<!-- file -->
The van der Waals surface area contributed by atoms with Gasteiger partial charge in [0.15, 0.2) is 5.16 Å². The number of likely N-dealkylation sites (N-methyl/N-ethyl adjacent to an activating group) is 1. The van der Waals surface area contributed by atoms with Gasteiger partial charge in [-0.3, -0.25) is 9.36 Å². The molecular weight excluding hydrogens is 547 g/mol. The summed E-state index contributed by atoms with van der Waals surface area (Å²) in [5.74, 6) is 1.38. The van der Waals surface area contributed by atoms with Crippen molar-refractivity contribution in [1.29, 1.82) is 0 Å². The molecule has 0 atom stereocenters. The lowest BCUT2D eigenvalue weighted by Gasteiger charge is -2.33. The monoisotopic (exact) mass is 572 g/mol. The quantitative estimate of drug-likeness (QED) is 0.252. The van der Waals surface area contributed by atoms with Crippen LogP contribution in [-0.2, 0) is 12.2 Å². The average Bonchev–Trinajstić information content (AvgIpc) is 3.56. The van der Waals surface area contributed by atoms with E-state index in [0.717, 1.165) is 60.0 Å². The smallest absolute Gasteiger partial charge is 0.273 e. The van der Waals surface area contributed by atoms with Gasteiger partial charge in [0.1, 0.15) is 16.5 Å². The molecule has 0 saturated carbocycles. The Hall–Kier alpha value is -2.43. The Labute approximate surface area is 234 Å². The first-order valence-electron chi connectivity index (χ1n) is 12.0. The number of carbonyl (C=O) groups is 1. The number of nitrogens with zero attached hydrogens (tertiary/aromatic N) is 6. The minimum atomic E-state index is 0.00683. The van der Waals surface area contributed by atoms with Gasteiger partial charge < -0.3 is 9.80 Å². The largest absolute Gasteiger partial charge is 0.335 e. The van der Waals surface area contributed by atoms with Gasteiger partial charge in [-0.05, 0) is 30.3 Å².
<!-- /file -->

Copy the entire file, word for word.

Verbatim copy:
The van der Waals surface area contributed by atoms with Gasteiger partial charge in [0.15, 0.2) is 5.16 Å². The number of likely N-dealkylation sites (N-methyl/N-ethyl adjacent to an activating group) is 1. The van der Waals surface area contributed by atoms with Gasteiger partial charge in [-0.3, -0.25) is 9.36 Å². The molecular weight excluding hydrogens is 547 g/mol. The summed E-state index contributed by atoms with van der Waals surface area (Å²) in [5.74, 6) is 1.38. The van der Waals surface area contributed by atoms with Crippen molar-refractivity contribution in [1.29, 1.82) is 0 Å². The molecule has 0 atom stereocenters. The lowest BCUT2D eigenvalue weighted by Gasteiger charge is -2.33. The monoisotopic (exact) mass is 572 g/mol. The quantitative estimate of drug-likeness (QED) is 0.252. The van der Waals surface area contributed by atoms with Crippen LogP contribution in [-0.2, 0) is 12.2 Å². The average Bonchev–Trinajstić information content (AvgIpc) is 3.56. The van der Waals surface area contributed by atoms with E-state index in [0.717, 1.165) is 60.0 Å². The smallest absolute Gasteiger partial charge is 0.273 e. The van der Waals surface area contributed by atoms with Gasteiger partial charge in [0.1, 0.15) is 16.5 Å². The molecule has 0 saturated carbocycles. The Hall–Kier alpha value is -2.43. The Labute approximate surface area is 234 Å². The first-order valence-electron chi connectivity index (χ1n) is 12.0. The number of carbonyl (C=O) groups is 1. The number of nitrogens with zero attached hydrogens (tertiary/aromatic N) is 6. The minimum atomic E-state index is 0.00683. The van der Waals surface area contributed by atoms with Gasteiger partial charge < -0.3 is 9.80 Å². The largest absolute Gasteiger partial charge is 0.335 e. The van der Waals surface area contributed by atoms with Gasteiger partial charge in [-0.05, 0) is 30.3 Å².